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EPPP -Diagnosis & Psychopathology


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Adjustment Disorder
Mental disorder characterized by a maladaptive response to a psychosocial stressor. Symptoms begin within three months of the onset of the stressor and terminate within 6 months of the termination of the stressor or its consequences.
Anxiety Disorder involving a fear of being alone in public places where escape might be difficult or help unavailable in case of a symptom attack. Occurs with or without Panic Disorder.
Alzheimer's Disease
orm of Dementia involving a progressive deterioration of brain tissue. Onset is usually after the age of 65.
Anorexia Nervosa
Eating disorder characterized by a morbid fear of gaining weight, abnormalities in perception of one's weight, restriction of food intake, and refusal to maintain a normal body weight.
Antisocial Personality Disorder
Personality Disorder characterized by superficial charm, lying, lack of regard for the rights of others, absence of shame or remorse, and an inability to form close relationships and learn from experience.
Attention Deficit/Hyperactivity Disorder
Disorder of childhood and adolescence characterized by developmentally inappropriate inattention, impulsivity, and/or overactivity. In most cases, signs of the disorder (especially inattention and impulsivity) persist through adulthood.
Autistic Disorder
Pervasive Developmental Disorder characterized by impairments in social interactions, verbal and nonverbal communication, and imaginative activities. Onset is prior to age 3 and course is lifelong.
Axis I Disorders
n DSM-IV, clinical syndromes and other conditions that may be a focus of clinical attention. Except for mental retardation and the personality disorders, all mental disorders are coded on Axis I.
Axis II Disorders
In DSM-IV, mental retardation and/or enduring personality disorders.
Bipolar I Disorder
Mood Disorder involving one or more manic or mixed episodes, often (but not necessarily) with major depressive episodes.
Bipolar II Disorder
Mood Disorder involving hypomanic and major depressive episodes. The person with this disorder has never had a full-blown manic or mixed episode.
Borderline Personality Disorder
Personality Disorder characterized by long-standing instability in affects, interpersonal relations, and self-image.
Brief Psychotic Disorder
Disorder involving psychotic symptoms (e.g., incoherence, hallucinations, delusions) for a period lasting at least one day but no longer than one month. Often occurs following a severely traumatic event, in which case the specifier "With Marked Stressor"
Bulimia Nervosa
Eating Disorder involving episodic binge eating followed by induced vomiting, the use of laxatives or diuretics, and/or excessive exercising. Unlike those with Anorexia Nervosa, the person with Bulimia is not significantly underweight.
A term that describes speech that is indirect and delayed in reaching the point because of unnecessary details and parenthetical remarks. In contrast to incoherence or loose associations, the person remains aware of and eventually gets back to the main po
Irresistible, repetitive behaviors or rituals that are recognized by a person as irrational, but that cannot be controlled. Often occur in response to obsessive thoughts.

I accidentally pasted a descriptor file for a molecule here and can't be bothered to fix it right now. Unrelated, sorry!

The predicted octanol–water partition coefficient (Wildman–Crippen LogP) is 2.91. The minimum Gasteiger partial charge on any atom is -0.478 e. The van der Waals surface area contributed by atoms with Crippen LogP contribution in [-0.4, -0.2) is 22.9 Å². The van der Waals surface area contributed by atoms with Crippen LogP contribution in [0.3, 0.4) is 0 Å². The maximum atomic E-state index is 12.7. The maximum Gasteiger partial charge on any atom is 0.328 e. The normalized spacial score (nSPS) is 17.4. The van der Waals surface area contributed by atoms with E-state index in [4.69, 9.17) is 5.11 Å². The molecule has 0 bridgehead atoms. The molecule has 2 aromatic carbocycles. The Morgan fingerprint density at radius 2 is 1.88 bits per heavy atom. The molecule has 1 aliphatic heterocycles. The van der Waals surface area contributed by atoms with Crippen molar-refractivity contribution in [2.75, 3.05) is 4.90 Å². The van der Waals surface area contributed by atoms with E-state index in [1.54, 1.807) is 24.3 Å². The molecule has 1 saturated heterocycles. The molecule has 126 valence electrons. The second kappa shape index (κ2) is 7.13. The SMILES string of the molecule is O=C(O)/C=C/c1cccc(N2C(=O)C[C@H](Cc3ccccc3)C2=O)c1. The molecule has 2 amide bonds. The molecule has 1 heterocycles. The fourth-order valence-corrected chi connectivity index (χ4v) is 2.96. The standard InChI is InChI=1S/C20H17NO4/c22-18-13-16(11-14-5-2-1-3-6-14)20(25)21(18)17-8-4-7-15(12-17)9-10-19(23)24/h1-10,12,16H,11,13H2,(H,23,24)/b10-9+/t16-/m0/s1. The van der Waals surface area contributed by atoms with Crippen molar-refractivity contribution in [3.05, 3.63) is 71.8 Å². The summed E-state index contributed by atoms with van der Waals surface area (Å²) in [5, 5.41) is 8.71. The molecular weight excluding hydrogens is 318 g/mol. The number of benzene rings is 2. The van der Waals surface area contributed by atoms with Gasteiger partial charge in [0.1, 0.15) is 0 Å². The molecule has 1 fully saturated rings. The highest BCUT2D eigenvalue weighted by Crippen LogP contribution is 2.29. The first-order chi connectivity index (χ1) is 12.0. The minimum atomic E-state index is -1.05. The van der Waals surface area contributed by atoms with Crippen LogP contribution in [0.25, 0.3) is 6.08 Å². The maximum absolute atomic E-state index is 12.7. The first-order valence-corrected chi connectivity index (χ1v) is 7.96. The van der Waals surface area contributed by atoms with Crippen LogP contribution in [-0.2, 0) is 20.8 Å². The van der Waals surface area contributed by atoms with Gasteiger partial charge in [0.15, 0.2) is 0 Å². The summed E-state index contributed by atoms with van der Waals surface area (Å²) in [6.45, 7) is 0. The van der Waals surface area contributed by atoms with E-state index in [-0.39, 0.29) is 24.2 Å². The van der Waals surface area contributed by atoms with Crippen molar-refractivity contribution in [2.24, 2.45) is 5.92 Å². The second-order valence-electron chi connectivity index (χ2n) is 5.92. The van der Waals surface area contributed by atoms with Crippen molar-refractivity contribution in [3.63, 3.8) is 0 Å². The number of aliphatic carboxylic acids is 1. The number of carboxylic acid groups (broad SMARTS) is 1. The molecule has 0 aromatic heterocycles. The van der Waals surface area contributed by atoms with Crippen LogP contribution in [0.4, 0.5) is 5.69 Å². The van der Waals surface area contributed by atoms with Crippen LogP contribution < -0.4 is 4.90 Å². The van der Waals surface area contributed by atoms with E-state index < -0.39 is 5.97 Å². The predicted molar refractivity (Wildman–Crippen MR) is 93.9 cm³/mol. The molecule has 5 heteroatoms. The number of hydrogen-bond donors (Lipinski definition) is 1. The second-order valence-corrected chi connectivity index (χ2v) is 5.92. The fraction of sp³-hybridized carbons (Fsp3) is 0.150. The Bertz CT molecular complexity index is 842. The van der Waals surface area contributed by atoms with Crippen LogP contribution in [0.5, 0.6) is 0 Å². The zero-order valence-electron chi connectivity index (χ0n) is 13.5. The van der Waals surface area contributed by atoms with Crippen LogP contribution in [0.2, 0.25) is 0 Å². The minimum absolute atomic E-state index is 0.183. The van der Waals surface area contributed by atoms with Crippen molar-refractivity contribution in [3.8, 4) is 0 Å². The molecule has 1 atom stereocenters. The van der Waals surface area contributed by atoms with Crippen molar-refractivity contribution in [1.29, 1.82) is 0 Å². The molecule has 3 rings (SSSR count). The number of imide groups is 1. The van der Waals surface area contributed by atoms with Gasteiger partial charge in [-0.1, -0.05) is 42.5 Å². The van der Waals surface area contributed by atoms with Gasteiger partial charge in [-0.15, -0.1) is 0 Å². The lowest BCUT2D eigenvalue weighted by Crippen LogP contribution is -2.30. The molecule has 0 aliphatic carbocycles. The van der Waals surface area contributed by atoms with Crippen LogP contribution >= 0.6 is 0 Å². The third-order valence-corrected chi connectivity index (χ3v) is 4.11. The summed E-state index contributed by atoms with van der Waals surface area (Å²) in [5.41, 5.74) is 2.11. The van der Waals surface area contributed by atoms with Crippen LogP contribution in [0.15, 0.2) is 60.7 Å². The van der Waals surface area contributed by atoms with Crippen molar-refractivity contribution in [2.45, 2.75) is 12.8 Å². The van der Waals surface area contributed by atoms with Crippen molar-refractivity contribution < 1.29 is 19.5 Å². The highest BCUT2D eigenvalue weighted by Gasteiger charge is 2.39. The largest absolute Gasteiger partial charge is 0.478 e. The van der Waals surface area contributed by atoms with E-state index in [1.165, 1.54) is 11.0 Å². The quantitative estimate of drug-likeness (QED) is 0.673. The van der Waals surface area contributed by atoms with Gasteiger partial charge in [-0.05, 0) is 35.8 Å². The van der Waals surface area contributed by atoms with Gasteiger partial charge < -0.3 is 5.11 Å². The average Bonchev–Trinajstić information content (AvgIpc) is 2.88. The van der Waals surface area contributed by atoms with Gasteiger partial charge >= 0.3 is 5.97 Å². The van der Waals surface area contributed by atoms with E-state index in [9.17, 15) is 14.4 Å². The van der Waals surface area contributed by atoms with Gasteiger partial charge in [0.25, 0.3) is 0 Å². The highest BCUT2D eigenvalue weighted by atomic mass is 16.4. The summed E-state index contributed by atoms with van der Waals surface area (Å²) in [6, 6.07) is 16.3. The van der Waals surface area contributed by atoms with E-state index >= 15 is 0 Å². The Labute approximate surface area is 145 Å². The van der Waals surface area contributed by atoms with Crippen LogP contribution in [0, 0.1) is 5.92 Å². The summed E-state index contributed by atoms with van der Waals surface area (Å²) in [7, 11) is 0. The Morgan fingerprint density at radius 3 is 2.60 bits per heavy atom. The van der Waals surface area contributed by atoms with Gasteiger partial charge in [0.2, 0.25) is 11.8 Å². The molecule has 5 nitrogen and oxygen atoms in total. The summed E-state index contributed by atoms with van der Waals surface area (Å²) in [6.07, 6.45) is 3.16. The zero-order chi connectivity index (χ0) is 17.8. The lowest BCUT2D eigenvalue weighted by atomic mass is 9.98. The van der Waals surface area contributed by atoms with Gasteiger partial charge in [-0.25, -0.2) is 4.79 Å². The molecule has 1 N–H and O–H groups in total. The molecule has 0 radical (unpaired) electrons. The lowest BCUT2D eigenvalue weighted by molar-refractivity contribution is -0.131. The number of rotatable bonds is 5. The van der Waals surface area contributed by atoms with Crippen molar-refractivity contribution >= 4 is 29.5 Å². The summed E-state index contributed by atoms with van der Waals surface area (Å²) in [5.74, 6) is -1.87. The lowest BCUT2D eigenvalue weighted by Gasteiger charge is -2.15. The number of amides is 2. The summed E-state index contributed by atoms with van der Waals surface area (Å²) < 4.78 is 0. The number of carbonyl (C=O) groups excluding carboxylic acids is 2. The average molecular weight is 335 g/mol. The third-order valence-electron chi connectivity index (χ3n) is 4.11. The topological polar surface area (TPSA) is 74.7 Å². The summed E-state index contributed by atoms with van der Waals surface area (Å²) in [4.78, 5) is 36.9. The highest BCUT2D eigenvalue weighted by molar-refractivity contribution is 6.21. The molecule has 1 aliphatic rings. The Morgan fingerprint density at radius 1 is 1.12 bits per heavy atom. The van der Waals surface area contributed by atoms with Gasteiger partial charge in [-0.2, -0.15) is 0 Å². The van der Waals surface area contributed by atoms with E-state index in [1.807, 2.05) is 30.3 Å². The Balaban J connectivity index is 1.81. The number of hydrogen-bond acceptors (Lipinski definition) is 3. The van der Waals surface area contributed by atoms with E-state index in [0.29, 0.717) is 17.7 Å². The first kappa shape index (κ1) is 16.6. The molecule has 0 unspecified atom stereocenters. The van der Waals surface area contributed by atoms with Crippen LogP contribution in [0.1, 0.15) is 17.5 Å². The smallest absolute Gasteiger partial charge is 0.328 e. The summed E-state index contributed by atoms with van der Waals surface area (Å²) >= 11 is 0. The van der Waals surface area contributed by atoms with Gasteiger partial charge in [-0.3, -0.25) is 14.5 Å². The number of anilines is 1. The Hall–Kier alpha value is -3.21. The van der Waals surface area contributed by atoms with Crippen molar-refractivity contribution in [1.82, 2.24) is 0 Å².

Conversion Disorder
Somatoform Disorder characterized by impairments in sensory or voluntary motor functions. The impairments suggest a physiological cause, but none is present. Symptoms are not voluntarily produced or feigned.
Cyclothymic Disorder
Mood Disorder involving numerous periods of hypomania and depressed mood, on a regular basis for at least two years (one year for children and adolescents). The full criteria for Major Depressive or Manic Episodes are never met.
Mental Disorder that is almost always caused by the direct physiological effects of a general medical condition or a substance (it can also be caused by factors such as sensory deprivation). Characterized by mental confusion, clouded consciousness, and di
Delusional Disorder
Mental disorder characterized by persistent, nonbizzare delusions, such as the delusion that one is the object a famous person's love (this is considered nonbizzare because it does not violate the known laws of physics). Symptoms usually do not result in
A mental disorder that is always due either to the physiological effects of a general medical condition or the persisting effects of substance use; characterized by deterioration in memory and other mental abilities (e.g., judgment, executive function).
Dissociative Disorders
Group of disorders marked by sudden changes in one's consciousness, identity, or motor behavior, including amnesia, fugue states, multiple identities, and feelings of loss of reality. Include Dissociative Identity Disorder, Dissociative Fugue, Dissociativ
Dysthymic Disorder
Mood Disorder similar to major depression but of lesser intensity, encompassing chronic depressed mood for most of the day more days than not for at least two years, or one year for children and adolescents.
Electroconvulsive (shock) therapy. Induced cerebral convulsions contingent on and responsive to electric charges, the result of which is to elevate an extremely depressed state. Used with agitated and severely depressed individuals who do not respond to a
Chronic inappropriate urination that occurs beyond the age at which bladder control should have been acquired.
Factitious Disorder
Disorder in which physical and/or psychological symptoms are intentionally produced, due to the person's motivation to adopt the "sick role."
Generalized Anxiety Disorder
Anxiety Disorder characterized by excessive worry or anxiety about a number of events, more days than not, for at least 6 months.
Histrionic Personality Disorder
Personality Disorder characterized by excessive emotionality and attention-seeking.
Hypnagogic vs. Hypnopompic Hallucinations
Hypnagogic hallucinations are intense dreamlike images that occur just before one falls asleep, while hypnopompic hallucinations are intense dreamlike images that occur just after awakening.
Somatoform Disorder involving a misinterpretation of physical symptoms and a preoccupation with having (or belief that one has) a serious illness.
Hypomanic Episode
Persistent elevated, expansive, or irritable mood insufficient in severity to cause marked impairment in social or occupational functioning. A symptom of a number of disorders, including Cyclothymic Disorder and Bipolar II Disorder.